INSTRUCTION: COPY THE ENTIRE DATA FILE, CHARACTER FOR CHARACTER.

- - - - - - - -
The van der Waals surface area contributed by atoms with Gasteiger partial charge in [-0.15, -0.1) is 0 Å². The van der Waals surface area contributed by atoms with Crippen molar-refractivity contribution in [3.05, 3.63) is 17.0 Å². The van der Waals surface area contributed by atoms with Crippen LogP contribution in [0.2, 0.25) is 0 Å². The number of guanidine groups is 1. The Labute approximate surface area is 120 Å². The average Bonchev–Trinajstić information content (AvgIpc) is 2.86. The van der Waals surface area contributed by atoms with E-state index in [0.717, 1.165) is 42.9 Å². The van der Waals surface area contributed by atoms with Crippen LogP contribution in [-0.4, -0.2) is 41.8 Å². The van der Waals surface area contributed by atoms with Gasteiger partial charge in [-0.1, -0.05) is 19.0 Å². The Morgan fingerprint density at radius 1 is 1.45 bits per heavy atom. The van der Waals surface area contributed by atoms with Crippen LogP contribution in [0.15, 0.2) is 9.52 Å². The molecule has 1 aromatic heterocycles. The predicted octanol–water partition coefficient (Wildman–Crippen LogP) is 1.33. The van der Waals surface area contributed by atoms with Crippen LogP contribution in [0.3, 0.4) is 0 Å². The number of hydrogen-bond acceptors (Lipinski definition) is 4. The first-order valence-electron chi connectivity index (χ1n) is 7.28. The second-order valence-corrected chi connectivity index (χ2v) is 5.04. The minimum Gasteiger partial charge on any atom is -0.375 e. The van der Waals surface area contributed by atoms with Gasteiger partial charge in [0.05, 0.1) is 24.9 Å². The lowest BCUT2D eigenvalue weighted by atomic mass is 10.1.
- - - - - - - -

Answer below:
The van der Waals surface area contributed by atoms with Gasteiger partial charge in [-0.15, -0.1) is 0 Å². The van der Waals surface area contributed by atoms with Crippen molar-refractivity contribution in [3.05, 3.63) is 17.0 Å². The van der Waals surface area contributed by atoms with Crippen LogP contribution in [0.2, 0.25) is 0 Å². The number of guanidine groups is 1. The Labute approximate surface area is 120 Å². The average Bonchev–Trinajstić information content (AvgIpc) is 2.86. The van der Waals surface area contributed by atoms with E-state index in [0.717, 1.165) is 42.9 Å². The van der Waals surface area contributed by atoms with Crippen LogP contribution in [-0.4, -0.2) is 41.8 Å². The van der Waals surface area contributed by atoms with Gasteiger partial charge in [-0.1, -0.05) is 19.0 Å². The Morgan fingerprint density at radius 1 is 1.45 bits per heavy atom. The van der Waals surface area contributed by atoms with Crippen LogP contribution in [0.15, 0.2) is 9.52 Å². The molecule has 1 aromatic heterocycles. The predicted octanol–water partition coefficient (Wildman–Crippen LogP) is 1.33. The van der Waals surface area contributed by atoms with Crippen LogP contribution in [0.3, 0.4) is 0 Å². The number of hydrogen-bond acceptors (Lipinski definition) is 4. The first-order valence-electron chi connectivity index (χ1n) is 7.28. The second-order valence-corrected chi connectivity index (χ2v) is 5.04. The minimum Gasteiger partial charge on any atom is -0.375 e. The van der Waals surface area contributed by atoms with Gasteiger partial charge in [0.05, 0.1) is 24.9 Å². The lowest BCUT2D eigenvalue weighted by atomic mass is 10.1.